Systems upgrades on campus buildings will save energy, reduce emissions

It sounds like a fairytale: a plan to reduce carbon emissions, save money and improve Brandeis, all at the same time. Yet that’s exactly what the Brandeis Sustainable Energy Program seeks to do.

Over the next 16 months, several campus projects aimed at reducing energy costs and addressing deferred maintenance issues by investing in campus infrastructure upgrades will be launched. The Brandeis Sustainable Energy Program will fund three types of projects in the near-term:

  • Lighting retrofits to increase efficiency and install longer-lived components
  • Replacement of aging heating and cooling systems in select buildings
  • Increasing efficiency of all energy-related systems in targeted campus buildings

Cumulatively, these steps are expected to improve the quality of life and working conditions at the university and reduce utility costs about $540,000 in the first year, with additional annual savings thereafter, according to Sustainability Coordinator Janna Cohen-Rosenthal '03. In the process, Brandeis will reduce carbon emissions by 1,614 metric tons of carbon equivalent (MTCO2e) each year — equal to taking 316 cars off the road, she added.

Brandeis is a signatory of the American College and University Presidents’ Climate Commitment to reduce the campus’ carbon emissions engage the community in sustainability education and actions. “The Brandeis Sustainable Energy Program helps Brandeis achieve our environmental commitments and reinforces our support for social justice around the world,” said President Fred Lawrence.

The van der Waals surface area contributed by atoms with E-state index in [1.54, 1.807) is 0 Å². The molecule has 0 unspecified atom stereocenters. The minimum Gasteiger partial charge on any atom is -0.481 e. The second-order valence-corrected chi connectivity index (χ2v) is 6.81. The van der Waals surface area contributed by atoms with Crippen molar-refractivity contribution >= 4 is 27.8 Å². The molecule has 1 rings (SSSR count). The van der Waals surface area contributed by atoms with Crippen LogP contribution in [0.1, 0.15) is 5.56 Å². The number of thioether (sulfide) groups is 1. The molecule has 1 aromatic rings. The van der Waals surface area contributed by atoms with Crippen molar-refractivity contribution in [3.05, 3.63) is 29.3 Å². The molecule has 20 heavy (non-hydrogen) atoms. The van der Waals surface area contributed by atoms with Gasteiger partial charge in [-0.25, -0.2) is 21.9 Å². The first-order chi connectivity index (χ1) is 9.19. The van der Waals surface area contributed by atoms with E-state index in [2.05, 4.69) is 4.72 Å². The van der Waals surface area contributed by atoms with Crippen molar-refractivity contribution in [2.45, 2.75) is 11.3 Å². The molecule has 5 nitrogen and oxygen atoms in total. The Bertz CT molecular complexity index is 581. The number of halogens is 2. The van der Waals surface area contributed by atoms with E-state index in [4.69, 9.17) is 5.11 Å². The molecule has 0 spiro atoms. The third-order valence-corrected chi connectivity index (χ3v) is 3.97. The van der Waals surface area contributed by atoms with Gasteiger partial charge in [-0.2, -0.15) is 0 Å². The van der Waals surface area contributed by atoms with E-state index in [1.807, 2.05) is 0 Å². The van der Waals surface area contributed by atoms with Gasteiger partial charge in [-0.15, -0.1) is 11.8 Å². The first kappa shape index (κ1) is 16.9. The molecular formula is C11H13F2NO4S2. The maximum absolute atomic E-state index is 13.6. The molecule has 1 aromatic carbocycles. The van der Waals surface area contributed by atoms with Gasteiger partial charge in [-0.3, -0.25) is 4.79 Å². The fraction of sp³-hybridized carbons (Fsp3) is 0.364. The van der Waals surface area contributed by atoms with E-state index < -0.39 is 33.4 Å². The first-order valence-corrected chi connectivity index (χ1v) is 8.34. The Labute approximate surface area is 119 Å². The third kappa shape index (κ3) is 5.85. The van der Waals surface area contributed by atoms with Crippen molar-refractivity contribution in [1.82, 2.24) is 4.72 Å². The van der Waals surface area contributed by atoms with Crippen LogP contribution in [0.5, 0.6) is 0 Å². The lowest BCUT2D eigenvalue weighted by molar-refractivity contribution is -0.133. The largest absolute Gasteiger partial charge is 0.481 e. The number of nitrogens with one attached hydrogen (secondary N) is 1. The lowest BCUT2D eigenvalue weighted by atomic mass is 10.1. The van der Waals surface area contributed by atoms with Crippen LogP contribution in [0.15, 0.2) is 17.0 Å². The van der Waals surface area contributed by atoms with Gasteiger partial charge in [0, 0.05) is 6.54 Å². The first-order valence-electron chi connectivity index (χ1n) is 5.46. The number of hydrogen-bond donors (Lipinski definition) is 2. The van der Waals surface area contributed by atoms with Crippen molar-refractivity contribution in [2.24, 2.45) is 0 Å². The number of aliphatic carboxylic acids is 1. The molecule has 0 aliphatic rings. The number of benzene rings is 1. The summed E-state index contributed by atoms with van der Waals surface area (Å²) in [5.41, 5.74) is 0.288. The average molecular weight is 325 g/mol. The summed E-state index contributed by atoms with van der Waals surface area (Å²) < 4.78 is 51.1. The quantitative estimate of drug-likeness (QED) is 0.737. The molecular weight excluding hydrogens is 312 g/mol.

The Brandeis Board of Trustees has committed $5 million to the upgrade effort. “This program is sustainable financially, socially and environmentally,” said Senior Vice President for Administration Mark Collins. “The bottom line is that this investment in energy efficiency and sustainability supports a better campus.”

Initial buildings selected for upgrades include the Volen National Center for Complex Systems, Kosow-Wolfson, Sachar International Center, Slosberg Music Building, Sherman Student Center/Hassenfeld Conference Center, Kutz Hall and the Wien Faculty Center. Additional work will be completed campus-wide. The initial buildings were selected because work in each would produce demonstrable energy savings and their mechanical equipment is no longer reliable, Collins said. Work will begin in the next few weeks.

“This program expects to create a healthier, more productive working, learning, and living environment,” said Cohen-Rosenthal. “That — coupled with fiscal and environmental sustainability — is our vision for the future.”

As part of the Campus Sustainability Initiative, community members are encouraged to reduce their own energy consumption by turning off computers, controlling heating, and participating in the many sustainability programs offered by the university.

Brandeis’ Sustainable Energy Program is being designed and managed by the facilities services department with support from GreenerU Inc., an energy and sustainability services company located in Waltham. For more information on the project, students, faculty and staff may visit www.brandeis.edu/campussustainability.   

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